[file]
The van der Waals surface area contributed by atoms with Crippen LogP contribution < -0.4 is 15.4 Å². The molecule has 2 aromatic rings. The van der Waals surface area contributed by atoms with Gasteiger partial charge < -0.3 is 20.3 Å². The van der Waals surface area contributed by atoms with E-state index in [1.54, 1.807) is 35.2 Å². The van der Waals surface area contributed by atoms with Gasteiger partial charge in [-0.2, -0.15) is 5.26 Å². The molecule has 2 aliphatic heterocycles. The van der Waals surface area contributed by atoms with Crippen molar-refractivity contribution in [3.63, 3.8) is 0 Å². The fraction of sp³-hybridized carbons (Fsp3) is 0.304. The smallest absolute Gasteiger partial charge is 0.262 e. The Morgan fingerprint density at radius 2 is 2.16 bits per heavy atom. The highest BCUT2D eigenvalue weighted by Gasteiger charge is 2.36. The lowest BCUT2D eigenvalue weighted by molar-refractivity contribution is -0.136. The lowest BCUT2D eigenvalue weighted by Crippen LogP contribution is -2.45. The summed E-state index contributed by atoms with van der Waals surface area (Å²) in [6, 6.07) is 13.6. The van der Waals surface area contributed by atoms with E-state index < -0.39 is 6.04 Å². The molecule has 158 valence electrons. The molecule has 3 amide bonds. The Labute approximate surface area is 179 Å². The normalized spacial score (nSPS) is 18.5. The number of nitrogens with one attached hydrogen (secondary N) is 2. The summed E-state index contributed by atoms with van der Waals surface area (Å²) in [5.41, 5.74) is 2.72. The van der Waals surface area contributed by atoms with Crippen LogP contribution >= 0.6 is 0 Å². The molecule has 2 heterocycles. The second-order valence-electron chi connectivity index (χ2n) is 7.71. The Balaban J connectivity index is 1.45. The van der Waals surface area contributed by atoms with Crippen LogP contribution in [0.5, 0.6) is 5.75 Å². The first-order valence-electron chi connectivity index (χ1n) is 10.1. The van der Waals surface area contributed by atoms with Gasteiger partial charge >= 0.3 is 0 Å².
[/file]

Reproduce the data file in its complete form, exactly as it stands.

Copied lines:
The van der Waals surface area contributed by atoms with Crippen LogP contribution < -0.4 is 15.4 Å². The molecule has 2 aromatic rings. The van der Waals surface area contributed by atoms with Gasteiger partial charge < -0.3 is 20.3 Å². The van der Waals surface area contributed by atoms with E-state index in [1.54, 1.807) is 35.2 Å². The van der Waals surface area contributed by atoms with Gasteiger partial charge in [-0.2, -0.15) is 5.26 Å². The molecule has 2 aliphatic heterocycles. The van der Waals surface area contributed by atoms with Crippen molar-refractivity contribution in [3.63, 3.8) is 0 Å². The fraction of sp³-hybridized carbons (Fsp3) is 0.304. The smallest absolute Gasteiger partial charge is 0.262 e. The Morgan fingerprint density at radius 2 is 2.16 bits per heavy atom. The highest BCUT2D eigenvalue weighted by Gasteiger charge is 2.36. The lowest BCUT2D eigenvalue weighted by molar-refractivity contribution is -0.136. The lowest BCUT2D eigenvalue weighted by Crippen LogP contribution is -2.45. The summed E-state index contributed by atoms with van der Waals surface area (Å²) in [6, 6.07) is 13.6. The van der Waals surface area contributed by atoms with E-state index < -0.39 is 6.04 Å². The molecule has 158 valence electrons. The molecule has 3 amide bonds. The Labute approximate surface area is 179 Å². The normalized spacial score (nSPS) is 18.5. The number of nitrogens with one attached hydrogen (secondary N) is 2. The summed E-state index contributed by atoms with van der Waals surface area (Å²) in [5.41, 5.74) is 2.72. The van der Waals surface area contributed by atoms with Crippen LogP contribution >= 0.6 is 0 Å². The molecule has 2 heterocycles. The second-order valence-electron chi connectivity index (χ2n) is 7.71. The Balaban J connectivity index is 1.45. The van der Waals surface area contributed by atoms with Crippen LogP contribution in [0.5, 0.6) is 5.75 Å². The first-order valence-electron chi connectivity index (χ1n) is 10.1. The van der Waals surface area contributed by atoms with Gasteiger partial charge >= 0.3 is 0 Å².